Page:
Written by: Karmella Haynes.
The CSH Synthetic Biology course and CSH Yeast Genetics and Genomics course co-hosted a talk by world-renowned synthetic biology scientist Jay Keasling. He uses synthetic biology to address global needs for accessible medicines and energy.
Jay Keasling is the founder of Amyris, which launched a system that uses engineered yeast to produce the anti-malaria drug artemisinin. Jay described a “miraculous” series of unexpected events, where transferring a key plant enzyme into yeast not only completed several metabolic steps that they had not expected, the yeast pumped out the desired end-product into the growth medium. While the product was toxic to yeast, this was convenient for the scientists to collect the compound. The system eventually enabled affordable scale-up…as of 2013, 35 tons of artemisinin has been produced (enough for 70 million people).
Jay currently applies a similar platform to produce motor vehicle fuel from living cells. His target molecule is isopentanol. One of the key challenges in this project is regulation of the function of each enzyme that converts one molecule into another along the molecular assembly line for isopentanol. One of Jay’s team members engineered a fluorescent signal-producing system to help visualize levels of enzyme activity. In spite of the challenges of using a finicky living cell as a fuel factory, one should appreciate the beauty of harvesting gasoline by skimming it off the top of a living culture, rather than drilling into the earth for petroleum.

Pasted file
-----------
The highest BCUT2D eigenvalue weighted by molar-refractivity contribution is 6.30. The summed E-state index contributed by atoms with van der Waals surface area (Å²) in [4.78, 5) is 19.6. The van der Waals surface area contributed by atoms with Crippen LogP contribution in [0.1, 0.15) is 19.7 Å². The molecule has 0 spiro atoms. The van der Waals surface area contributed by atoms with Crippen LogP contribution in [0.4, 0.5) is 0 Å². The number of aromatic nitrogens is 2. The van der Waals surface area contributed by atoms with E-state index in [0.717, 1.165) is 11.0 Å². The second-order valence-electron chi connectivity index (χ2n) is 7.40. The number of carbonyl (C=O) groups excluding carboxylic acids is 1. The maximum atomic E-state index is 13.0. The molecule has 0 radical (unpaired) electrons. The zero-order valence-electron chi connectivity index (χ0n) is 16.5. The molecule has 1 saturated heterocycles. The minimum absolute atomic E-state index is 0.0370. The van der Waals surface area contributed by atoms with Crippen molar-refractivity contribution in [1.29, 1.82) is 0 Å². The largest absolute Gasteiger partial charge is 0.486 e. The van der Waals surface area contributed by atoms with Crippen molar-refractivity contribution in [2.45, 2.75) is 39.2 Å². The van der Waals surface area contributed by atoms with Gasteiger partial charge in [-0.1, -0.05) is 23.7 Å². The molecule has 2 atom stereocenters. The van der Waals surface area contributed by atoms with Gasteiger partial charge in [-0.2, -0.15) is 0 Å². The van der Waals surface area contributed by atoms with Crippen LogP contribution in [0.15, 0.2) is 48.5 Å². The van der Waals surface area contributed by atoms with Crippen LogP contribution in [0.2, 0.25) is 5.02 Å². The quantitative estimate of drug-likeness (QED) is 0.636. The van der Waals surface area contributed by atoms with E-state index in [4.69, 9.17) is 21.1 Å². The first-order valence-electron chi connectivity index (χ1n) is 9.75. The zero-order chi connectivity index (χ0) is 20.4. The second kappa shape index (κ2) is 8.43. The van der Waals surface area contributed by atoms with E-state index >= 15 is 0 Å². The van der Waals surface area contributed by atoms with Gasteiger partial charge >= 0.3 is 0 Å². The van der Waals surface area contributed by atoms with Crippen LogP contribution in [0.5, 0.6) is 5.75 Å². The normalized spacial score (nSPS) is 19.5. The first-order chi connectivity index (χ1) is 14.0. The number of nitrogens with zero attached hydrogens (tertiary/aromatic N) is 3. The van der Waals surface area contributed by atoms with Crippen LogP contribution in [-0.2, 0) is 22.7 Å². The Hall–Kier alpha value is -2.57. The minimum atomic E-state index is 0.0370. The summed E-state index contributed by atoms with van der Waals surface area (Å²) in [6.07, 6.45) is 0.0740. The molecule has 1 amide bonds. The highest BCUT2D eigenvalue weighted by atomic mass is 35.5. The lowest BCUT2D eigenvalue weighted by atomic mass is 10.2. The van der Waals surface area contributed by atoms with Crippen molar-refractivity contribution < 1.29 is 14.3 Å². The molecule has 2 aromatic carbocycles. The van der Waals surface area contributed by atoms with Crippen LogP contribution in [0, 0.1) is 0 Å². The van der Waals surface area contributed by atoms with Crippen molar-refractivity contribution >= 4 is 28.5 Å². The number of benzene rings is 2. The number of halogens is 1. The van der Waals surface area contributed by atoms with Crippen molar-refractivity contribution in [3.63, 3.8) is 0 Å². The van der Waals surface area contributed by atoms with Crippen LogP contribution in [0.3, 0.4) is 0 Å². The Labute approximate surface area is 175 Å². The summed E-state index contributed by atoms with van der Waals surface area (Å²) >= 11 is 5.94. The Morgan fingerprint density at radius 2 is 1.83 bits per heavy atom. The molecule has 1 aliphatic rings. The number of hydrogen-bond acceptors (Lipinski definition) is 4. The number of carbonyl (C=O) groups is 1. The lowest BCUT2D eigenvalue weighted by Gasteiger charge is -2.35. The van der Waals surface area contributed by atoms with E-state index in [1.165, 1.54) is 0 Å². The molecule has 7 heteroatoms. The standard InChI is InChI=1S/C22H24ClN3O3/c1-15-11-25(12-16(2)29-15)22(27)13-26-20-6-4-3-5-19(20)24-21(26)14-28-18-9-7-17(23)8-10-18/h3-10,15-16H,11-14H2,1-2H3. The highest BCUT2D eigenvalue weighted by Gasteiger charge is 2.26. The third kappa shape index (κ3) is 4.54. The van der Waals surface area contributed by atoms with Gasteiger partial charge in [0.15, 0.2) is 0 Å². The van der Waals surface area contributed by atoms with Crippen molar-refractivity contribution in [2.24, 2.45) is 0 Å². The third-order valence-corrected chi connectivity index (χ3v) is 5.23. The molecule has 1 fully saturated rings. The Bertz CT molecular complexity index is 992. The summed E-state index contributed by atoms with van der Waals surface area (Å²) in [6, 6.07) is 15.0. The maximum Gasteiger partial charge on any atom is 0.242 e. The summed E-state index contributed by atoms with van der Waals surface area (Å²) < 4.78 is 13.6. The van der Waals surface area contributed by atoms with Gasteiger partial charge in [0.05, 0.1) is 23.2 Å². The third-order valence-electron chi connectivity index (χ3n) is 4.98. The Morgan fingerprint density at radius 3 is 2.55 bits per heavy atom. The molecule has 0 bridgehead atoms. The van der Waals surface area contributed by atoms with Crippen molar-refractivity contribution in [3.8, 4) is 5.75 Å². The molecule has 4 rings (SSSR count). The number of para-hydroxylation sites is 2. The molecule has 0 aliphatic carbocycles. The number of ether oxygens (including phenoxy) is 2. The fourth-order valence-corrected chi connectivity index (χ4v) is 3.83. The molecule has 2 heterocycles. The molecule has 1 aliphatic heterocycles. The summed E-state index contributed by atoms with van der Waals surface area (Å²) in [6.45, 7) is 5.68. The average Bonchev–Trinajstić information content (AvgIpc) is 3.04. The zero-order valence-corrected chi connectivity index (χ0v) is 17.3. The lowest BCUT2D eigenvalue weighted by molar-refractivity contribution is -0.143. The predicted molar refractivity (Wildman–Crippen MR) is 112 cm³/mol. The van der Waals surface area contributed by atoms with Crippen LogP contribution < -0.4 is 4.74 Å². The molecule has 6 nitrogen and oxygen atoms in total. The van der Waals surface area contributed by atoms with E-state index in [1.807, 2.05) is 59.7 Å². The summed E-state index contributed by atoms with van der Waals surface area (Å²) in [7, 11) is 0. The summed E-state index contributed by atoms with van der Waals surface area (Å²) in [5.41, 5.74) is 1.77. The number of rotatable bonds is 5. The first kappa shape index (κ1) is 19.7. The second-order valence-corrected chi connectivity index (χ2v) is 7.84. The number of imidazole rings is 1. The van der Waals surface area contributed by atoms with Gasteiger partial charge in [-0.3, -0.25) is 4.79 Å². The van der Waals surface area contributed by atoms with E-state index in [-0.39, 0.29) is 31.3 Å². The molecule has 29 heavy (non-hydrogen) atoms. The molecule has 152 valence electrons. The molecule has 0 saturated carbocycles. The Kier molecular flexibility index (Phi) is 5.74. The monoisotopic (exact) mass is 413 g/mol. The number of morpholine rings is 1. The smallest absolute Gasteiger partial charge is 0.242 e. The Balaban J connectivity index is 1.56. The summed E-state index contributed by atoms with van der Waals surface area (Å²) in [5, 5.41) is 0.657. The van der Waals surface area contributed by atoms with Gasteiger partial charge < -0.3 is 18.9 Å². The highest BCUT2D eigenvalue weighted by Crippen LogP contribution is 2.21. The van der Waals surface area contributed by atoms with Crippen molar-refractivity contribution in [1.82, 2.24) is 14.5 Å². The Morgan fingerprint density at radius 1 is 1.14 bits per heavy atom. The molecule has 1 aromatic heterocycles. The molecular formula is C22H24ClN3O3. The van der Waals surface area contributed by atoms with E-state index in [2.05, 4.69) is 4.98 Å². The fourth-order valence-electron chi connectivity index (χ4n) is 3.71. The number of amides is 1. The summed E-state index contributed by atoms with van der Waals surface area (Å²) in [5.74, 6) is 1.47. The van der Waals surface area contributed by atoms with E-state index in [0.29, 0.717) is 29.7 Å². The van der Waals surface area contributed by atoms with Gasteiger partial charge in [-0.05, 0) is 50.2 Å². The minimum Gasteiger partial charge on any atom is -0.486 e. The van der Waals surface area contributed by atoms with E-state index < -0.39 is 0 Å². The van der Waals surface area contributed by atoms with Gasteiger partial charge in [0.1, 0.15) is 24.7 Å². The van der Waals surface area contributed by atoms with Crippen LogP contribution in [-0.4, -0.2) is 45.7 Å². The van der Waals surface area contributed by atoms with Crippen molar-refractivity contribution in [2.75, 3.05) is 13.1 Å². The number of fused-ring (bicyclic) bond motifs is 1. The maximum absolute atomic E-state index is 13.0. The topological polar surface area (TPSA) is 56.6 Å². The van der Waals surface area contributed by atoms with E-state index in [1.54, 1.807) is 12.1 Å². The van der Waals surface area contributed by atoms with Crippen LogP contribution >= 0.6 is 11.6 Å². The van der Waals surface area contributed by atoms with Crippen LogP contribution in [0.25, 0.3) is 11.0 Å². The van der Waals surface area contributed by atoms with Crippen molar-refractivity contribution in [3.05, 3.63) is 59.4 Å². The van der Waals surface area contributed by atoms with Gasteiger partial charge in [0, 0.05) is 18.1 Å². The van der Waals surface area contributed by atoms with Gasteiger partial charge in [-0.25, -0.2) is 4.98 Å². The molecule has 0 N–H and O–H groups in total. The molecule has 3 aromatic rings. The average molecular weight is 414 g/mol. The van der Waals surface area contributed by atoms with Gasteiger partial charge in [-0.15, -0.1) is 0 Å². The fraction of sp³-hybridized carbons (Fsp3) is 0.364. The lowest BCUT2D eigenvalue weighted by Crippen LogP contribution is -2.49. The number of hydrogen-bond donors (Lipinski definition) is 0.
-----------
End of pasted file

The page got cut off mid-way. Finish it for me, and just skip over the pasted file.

Jay emphasized an important goal for any industry-related synthetic biology project: to make the molecules industry needs rather than just ones we (as scientists) are able to make. They must be useful and compatible as “drop-in” components for currently existing pipelines.